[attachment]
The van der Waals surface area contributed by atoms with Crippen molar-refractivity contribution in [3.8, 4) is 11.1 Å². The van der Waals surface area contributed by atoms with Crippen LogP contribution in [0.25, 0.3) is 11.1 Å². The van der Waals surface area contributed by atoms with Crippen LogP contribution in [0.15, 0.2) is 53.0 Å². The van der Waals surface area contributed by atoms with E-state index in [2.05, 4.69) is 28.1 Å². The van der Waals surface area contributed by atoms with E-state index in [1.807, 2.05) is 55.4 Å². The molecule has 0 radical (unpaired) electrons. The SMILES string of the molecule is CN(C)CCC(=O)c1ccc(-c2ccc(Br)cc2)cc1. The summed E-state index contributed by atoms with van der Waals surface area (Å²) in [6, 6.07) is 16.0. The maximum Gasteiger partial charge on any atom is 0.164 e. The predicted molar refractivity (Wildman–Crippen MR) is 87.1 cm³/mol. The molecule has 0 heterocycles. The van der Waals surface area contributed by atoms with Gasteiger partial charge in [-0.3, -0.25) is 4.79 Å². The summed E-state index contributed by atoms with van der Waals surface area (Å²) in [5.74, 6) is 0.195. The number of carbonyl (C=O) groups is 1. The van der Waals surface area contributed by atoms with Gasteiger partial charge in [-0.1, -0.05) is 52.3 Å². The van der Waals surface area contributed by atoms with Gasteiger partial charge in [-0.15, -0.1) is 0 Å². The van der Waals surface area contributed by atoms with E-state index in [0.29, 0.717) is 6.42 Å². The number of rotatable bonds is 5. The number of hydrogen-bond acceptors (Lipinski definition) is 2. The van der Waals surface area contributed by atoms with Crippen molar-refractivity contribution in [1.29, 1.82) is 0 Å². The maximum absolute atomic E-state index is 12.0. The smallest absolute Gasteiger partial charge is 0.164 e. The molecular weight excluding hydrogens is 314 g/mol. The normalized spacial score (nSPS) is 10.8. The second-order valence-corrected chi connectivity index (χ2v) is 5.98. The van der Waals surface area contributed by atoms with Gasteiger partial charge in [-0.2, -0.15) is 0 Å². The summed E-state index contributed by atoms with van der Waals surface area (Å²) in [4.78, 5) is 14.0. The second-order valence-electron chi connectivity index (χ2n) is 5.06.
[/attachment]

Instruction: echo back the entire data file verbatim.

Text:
The van der Waals surface area contributed by atoms with Crippen molar-refractivity contribution in [3.8, 4) is 11.1 Å². The van der Waals surface area contributed by atoms with Crippen LogP contribution in [0.25, 0.3) is 11.1 Å². The van der Waals surface area contributed by atoms with Crippen LogP contribution in [0.15, 0.2) is 53.0 Å². The van der Waals surface area contributed by atoms with E-state index in [2.05, 4.69) is 28.1 Å². The van der Waals surface area contributed by atoms with E-state index in [1.807, 2.05) is 55.4 Å². The molecule has 0 radical (unpaired) electrons. The SMILES string of the molecule is CN(C)CCC(=O)c1ccc(-c2ccc(Br)cc2)cc1. The summed E-state index contributed by atoms with van der Waals surface area (Å²) in [6, 6.07) is 16.0. The maximum Gasteiger partial charge on any atom is 0.164 e. The predicted molar refractivity (Wildman–Crippen MR) is 87.1 cm³/mol. The molecule has 0 heterocycles. The van der Waals surface area contributed by atoms with Gasteiger partial charge in [-0.3, -0.25) is 4.79 Å². The summed E-state index contributed by atoms with van der Waals surface area (Å²) in [5.74, 6) is 0.195. The number of carbonyl (C=O) groups is 1. The van der Waals surface area contributed by atoms with Gasteiger partial charge in [-0.1, -0.05) is 52.3 Å². The van der Waals surface area contributed by atoms with Gasteiger partial charge in [-0.15, -0.1) is 0 Å². The van der Waals surface area contributed by atoms with E-state index in [0.29, 0.717) is 6.42 Å². The number of rotatable bonds is 5. The number of hydrogen-bond acceptors (Lipinski definition) is 2. The van der Waals surface area contributed by atoms with Crippen molar-refractivity contribution in [1.29, 1.82) is 0 Å². The maximum absolute atomic E-state index is 12.0. The smallest absolute Gasteiger partial charge is 0.164 e. The molecular weight excluding hydrogens is 314 g/mol. The normalized spacial score (nSPS) is 10.8. The second-order valence-corrected chi connectivity index (χ2v) is 5.98. The van der Waals surface area contributed by atoms with Gasteiger partial charge in [-0.2, -0.15) is 0 Å². The summed E-state index contributed by atoms with van der Waals surface area (Å²) in [4.78, 5) is 14.0. The second-order valence-electron chi connectivity index (χ2n) is 5.06.